What goes best with bubbly? Some pair it with Beluga caviar, others prefer foie gras or smoked salmon. But now the best accompaniment for fine champagne can be revealed after a lifetime’s work: the humble radish.
The discovery was unearthed by a renowned French chemist who spent half a century painstakingly researching which foods go best with different wines. Jacques Puisais, 93, has now convinced experts of the validity of his science, including Didier Depond, head of the venerable Delamotte champagne maker.
“Radishes and champagne are a perfect match,” Mr Depond said. He is so enamoured of the piquant, peppery bite of the radish when paired with the crispness of a dry fizz that he has taken to growing his own radishes. “They have all the virtues. They cost hardly anything and they don’t make you fat,” Mr Depond said during a recent virtual champagne tasting with 28 guests.
Connoisseurs have known for some time that the root vegetable makes an ideal accompaniment for champagne, but it took the coronavirus lockdown for the merits of the unlikely pairing to reach a wider public in France.
The pandemic robbed the champagne market of its sparkle, with sales sinking by up to 80 per cent as weddings and festive events were cancelled. Producers went online, organising virtual tastings and offering advice on serving temperatures and apéritif snacks.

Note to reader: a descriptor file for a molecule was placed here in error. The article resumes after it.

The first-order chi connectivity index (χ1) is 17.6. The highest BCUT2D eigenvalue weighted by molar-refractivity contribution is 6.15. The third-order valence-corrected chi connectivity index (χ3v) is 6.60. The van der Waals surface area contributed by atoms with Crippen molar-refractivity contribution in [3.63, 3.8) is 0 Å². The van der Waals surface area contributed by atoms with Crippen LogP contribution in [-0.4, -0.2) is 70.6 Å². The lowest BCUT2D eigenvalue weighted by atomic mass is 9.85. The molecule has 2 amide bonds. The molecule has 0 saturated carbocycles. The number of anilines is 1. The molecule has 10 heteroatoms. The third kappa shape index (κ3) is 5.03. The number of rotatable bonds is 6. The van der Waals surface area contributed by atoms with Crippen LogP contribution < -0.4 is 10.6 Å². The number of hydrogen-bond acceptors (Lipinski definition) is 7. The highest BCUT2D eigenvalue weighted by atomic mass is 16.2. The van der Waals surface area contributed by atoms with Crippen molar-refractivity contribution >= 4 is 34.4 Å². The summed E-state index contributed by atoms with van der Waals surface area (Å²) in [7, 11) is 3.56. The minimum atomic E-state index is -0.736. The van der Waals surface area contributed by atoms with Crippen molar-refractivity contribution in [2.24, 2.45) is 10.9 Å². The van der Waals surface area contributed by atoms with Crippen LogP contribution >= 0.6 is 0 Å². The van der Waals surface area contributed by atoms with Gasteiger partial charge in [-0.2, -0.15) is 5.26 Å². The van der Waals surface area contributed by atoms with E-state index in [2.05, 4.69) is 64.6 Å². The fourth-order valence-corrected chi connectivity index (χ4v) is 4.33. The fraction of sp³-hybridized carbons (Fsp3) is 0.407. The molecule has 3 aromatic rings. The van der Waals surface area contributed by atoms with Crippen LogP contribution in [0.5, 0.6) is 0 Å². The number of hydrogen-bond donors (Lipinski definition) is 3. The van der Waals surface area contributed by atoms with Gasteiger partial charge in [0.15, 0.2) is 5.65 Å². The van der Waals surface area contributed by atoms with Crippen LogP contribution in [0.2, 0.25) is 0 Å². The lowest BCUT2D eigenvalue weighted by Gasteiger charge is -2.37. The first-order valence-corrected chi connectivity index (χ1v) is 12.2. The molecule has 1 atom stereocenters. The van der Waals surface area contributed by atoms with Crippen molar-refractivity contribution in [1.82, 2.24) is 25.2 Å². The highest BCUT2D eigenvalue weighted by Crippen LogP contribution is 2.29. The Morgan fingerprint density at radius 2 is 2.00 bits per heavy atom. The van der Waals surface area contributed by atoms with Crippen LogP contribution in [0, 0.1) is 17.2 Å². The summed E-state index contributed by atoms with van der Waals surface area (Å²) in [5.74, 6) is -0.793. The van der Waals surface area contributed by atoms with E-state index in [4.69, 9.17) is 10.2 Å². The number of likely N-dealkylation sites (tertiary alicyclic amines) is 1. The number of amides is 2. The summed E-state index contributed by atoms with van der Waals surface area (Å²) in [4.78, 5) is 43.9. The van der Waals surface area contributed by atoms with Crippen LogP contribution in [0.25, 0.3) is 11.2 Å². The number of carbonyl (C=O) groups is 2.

Many people who took part in the pre-supper events to relax after a hard day working from home were astonished to be told to prepare radishes, which the French often eat with butter and salt, along with smoked salmon, ham, slices of Comté or a similar mild cheese.
“Radishes certainly became a talking-point,” Mr Depond said. “But when people try them, they realise immediately.”
Dr Puisais explained the science to the Daily Telegraph: “Radish gives you a stimulation that is similar to champagne. The piquant taste of the radish is recorded in your brain so that when you then take a sip of champagne, the champagne tastes less piquant and more fruity.”
Dr Puisais, who describes himself as a “taste philosopher”, holds a PhD in chemistry and headed a state analytical laboratory for many years.
“What I regret is that people serve any old thing with champagne,” he said. “Champagne is demanding. It cannot be paired with just anything.”
Dr Puisais, who founded the French Taste Institute in 1976 to research taste and food sensitivity, has an equally strong opinion about another long-standing champagne controversy: should it be served in flutes or a traditional broad-bowled, saucer-shaped champagne glass, a ‘coupe’.
“The ‘coupe’ is better than the flute,” he said. “Try it, if you don’t believe it affects the taste.”
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